PDA

View Full Version : First smoothing plane?



Martin Shupe
09-13-2003, 1:44 PM
I feel myself be sucked in by the quiet side...

I am considering buying a smoothing plane. I want to use it instead of sandpaper. I will be using it mostly on cherry, but will also need it for curly cherry and curly maple. I don't see myself using "exotic" woods, but primarily cherry and maple for the forseeable future.

What brand and size of smoothing planes do you own?

How do you like them?

Would you buy them again?

What would you recommend for a beginner?

Thanks in advance,

Jim DeLaney
09-13-2003, 3:00 PM
I am considering buying a smoothing plane. I want to use it instead of sandpaper. What brand and size of smoothing planes ... would you recommend for a beginner?


Martin,
An older (WWII or earlier) Stanley #4 or 4, or a Bedrock 604 or 604 would be good. (Keen Kutter, Millers Falls and Sargent also made similar versions)

If you want to start new, then the Lie Neilson #4 or 4, or for a bit less money, the Lee Valley Veritas #4.

Martin Shupe
09-13-2003, 7:23 PM
Martin,
An older (WWII or earlier) Stanley #4 or 4, or a Bedrock 604 or 604 would be good. (Keen Kutter, Millers Falls and Sargent also made similar versions)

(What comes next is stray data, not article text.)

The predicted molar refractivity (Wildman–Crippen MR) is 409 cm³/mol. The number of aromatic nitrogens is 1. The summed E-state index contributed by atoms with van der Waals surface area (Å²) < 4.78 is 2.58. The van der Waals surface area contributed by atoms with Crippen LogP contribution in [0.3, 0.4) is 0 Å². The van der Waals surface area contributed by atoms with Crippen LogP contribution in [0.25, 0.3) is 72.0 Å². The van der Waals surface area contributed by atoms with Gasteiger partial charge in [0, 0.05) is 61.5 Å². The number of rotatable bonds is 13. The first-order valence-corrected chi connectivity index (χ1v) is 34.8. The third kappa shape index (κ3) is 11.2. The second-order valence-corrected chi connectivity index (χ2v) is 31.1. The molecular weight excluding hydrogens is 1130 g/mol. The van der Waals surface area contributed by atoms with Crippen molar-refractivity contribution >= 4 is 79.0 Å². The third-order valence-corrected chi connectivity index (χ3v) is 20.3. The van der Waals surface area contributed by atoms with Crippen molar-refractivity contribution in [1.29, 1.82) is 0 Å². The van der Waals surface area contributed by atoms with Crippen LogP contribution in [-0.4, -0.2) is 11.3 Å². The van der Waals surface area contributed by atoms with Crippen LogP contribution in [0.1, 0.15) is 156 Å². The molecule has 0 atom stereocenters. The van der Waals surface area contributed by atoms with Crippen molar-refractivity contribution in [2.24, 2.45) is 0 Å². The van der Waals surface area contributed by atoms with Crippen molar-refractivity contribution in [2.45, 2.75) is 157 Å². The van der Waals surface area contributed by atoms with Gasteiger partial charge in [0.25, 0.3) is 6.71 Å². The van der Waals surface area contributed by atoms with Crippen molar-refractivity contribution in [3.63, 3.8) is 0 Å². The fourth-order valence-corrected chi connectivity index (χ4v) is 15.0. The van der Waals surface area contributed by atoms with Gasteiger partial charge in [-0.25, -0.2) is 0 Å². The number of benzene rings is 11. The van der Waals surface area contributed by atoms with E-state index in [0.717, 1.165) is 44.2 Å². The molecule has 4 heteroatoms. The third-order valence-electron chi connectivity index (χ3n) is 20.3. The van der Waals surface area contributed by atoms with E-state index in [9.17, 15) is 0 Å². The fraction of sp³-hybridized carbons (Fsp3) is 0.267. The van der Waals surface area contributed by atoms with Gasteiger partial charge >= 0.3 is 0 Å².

If you want to start new, then the Lie Neilson #4 or 4, or for a bit less money, the Lee Valley Veritas #4.

Thanks Jim,

I am leaning towards L-N, but I wanted to hear opinions before I made a final decision. I also didn't know what size to get.

I don't think I have time or skill at this point to refurbish an older plane, but maybe someday.

Of course, if I buy one plane, I will buy more down the road, and those L-N's don't come cheap. But then, you get what you pay for.

Ace Karner
09-13-2003, 9:14 PM
I have the Lee Valley 4 1/2 and it is a work of art, came tuned right out of the box, and costs less than LN.

Lloyd Robins
09-13-2003, 9:48 PM
What about a wooden coffin smooth plane. I just received one from Knight Toolworks. It feels wonderful. It had a long ribbon of wood already to show that it is well tuned. Just a thought.

Bobby Hatfield
09-13-2003, 10:20 PM
I feel myself be sucked in by the quiet side...

I am considering buying a smoothing plane. I want to use it instead of sandpaper. I will be using it mostly on cherry, but will also need it for curly cherry and curly maple. I don't see myself using "exotic" woods, but primarily cherry and maple for the forseeable future.

What brand and size of smoothing planes do you own?

How do you like them?

Would you buy them again?

What would you recommend for a beginner?

Thanks in advance,

Here's the one I want. Its a little pricy but believe it will do the job. Pictures shown of C John doing one of the jobs for which it was made. www.cjohnhebert.com/woodenplane.htm

Roger Turnbough
09-14-2003, 9:16 AM